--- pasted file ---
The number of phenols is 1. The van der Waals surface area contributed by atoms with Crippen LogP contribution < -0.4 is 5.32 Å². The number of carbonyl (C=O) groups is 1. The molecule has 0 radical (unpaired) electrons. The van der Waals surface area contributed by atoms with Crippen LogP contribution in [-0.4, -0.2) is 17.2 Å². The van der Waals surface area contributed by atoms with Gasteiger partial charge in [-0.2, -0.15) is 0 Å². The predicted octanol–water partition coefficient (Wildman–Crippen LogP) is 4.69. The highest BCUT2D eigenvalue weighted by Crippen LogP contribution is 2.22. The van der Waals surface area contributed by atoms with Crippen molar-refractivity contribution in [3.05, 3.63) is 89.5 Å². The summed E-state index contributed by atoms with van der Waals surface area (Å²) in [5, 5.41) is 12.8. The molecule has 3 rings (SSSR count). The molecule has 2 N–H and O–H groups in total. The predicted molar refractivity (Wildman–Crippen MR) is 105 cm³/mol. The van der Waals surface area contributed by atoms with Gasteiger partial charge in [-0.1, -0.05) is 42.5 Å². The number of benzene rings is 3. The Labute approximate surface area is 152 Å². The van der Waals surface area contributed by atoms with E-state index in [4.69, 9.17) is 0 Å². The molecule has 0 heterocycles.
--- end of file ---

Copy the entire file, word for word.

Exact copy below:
The number of phenols is 1. The van der Waals surface area contributed by atoms with Crippen LogP contribution < -0.4 is 5.32 Å². The number of carbonyl (C=O) groups is 1. The molecule has 0 radical (unpaired) electrons. The van der Waals surface area contributed by atoms with Crippen LogP contribution in [-0.4, -0.2) is 17.2 Å². The van der Waals surface area contributed by atoms with Gasteiger partial charge in [-0.2, -0.15) is 0 Å². The predicted octanol–water partition coefficient (Wildman–Crippen LogP) is 4.69. The highest BCUT2D eigenvalue weighted by Crippen LogP contribution is 2.22. The van der Waals surface area contributed by atoms with Crippen molar-refractivity contribution in [3.05, 3.63) is 89.5 Å². The summed E-state index contributed by atoms with van der Waals surface area (Å²) in [5, 5.41) is 12.8. The molecule has 3 rings (SSSR count). The molecule has 2 N–H and O–H groups in total. The predicted molar refractivity (Wildman–Crippen MR) is 105 cm³/mol. The van der Waals surface area contributed by atoms with Gasteiger partial charge in [-0.1, -0.05) is 42.5 Å². The number of benzene rings is 3. The Labute approximate surface area is 152 Å². The van der Waals surface area contributed by atoms with E-state index in [4.69, 9.17) is 0 Å². The molecule has 0 heterocycles.